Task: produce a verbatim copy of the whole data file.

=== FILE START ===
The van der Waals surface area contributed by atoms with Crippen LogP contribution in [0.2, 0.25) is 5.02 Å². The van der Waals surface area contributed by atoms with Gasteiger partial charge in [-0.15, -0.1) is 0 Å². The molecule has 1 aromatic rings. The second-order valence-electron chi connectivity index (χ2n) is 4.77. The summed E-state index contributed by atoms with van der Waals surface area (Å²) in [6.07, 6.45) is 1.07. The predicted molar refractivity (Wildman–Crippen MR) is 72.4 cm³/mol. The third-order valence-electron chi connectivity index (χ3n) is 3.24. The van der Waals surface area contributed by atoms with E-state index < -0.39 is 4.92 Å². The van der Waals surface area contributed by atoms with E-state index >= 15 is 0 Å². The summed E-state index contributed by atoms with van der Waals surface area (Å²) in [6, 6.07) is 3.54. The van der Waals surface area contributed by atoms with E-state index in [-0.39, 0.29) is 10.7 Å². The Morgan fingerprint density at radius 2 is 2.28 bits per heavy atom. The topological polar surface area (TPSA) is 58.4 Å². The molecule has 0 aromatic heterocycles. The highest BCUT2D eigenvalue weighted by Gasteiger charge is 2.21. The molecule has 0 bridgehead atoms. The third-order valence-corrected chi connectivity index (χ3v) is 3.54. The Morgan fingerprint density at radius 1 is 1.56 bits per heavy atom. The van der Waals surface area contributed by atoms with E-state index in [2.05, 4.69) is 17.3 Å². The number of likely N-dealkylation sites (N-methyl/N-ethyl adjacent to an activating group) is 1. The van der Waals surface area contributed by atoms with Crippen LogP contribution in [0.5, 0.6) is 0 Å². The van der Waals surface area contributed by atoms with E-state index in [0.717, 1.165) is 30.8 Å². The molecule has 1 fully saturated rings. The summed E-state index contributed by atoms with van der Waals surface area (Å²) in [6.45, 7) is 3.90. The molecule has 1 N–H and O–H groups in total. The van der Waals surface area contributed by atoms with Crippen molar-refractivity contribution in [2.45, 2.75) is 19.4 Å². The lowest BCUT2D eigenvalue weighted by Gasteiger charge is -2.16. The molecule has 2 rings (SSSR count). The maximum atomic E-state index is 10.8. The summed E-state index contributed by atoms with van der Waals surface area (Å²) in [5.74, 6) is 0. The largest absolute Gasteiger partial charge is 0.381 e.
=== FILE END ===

The van der Waals surface area contributed by atoms with Crippen LogP contribution in [0.2, 0.25) is 5.02 Å². The van der Waals surface area contributed by atoms with Gasteiger partial charge in [-0.15, -0.1) is 0 Å². The molecule has 1 aromatic rings. The second-order valence-electron chi connectivity index (χ2n) is 4.77. The summed E-state index contributed by atoms with van der Waals surface area (Å²) in [6.07, 6.45) is 1.07. The predicted molar refractivity (Wildman–Crippen MR) is 72.4 cm³/mol. The third-order valence-electron chi connectivity index (χ3n) is 3.24. The van der Waals surface area contributed by atoms with E-state index < -0.39 is 4.92 Å². The van der Waals surface area contributed by atoms with E-state index >= 15 is 0 Å². The summed E-state index contributed by atoms with van der Waals surface area (Å²) in [6, 6.07) is 3.54. The van der Waals surface area contributed by atoms with E-state index in [-0.39, 0.29) is 10.7 Å². The Morgan fingerprint density at radius 2 is 2.28 bits per heavy atom. The topological polar surface area (TPSA) is 58.4 Å². The molecule has 0 aromatic heterocycles. The highest BCUT2D eigenvalue weighted by Gasteiger charge is 2.21. The molecule has 0 bridgehead atoms. The third-order valence-corrected chi connectivity index (χ3v) is 3.54. The Morgan fingerprint density at radius 1 is 1.56 bits per heavy atom. The van der Waals surface area contributed by atoms with E-state index in [2.05, 4.69) is 17.3 Å². The number of likely N-dealkylation sites (N-methyl/N-ethyl adjacent to an activating group) is 1. The van der Waals surface area contributed by atoms with Crippen LogP contribution in [0.5, 0.6) is 0 Å². The van der Waals surface area contributed by atoms with E-state index in [0.717, 1.165) is 30.8 Å². The molecule has 1 fully saturated rings. The summed E-state index contributed by atoms with van der Waals surface area (Å²) in [6.45, 7) is 3.90. The molecule has 1 N–H and O–H groups in total. The van der Waals surface area contributed by atoms with Crippen molar-refractivity contribution in [2.45, 2.75) is 19.4 Å². The lowest BCUT2D eigenvalue weighted by Gasteiger charge is -2.16. The molecule has 2 rings (SSSR count). The maximum atomic E-state index is 10.8. The summed E-state index contributed by atoms with van der Waals surface area (Å²) in [5.74, 6) is 0. The largest absolute Gasteiger partial charge is 0.381 e.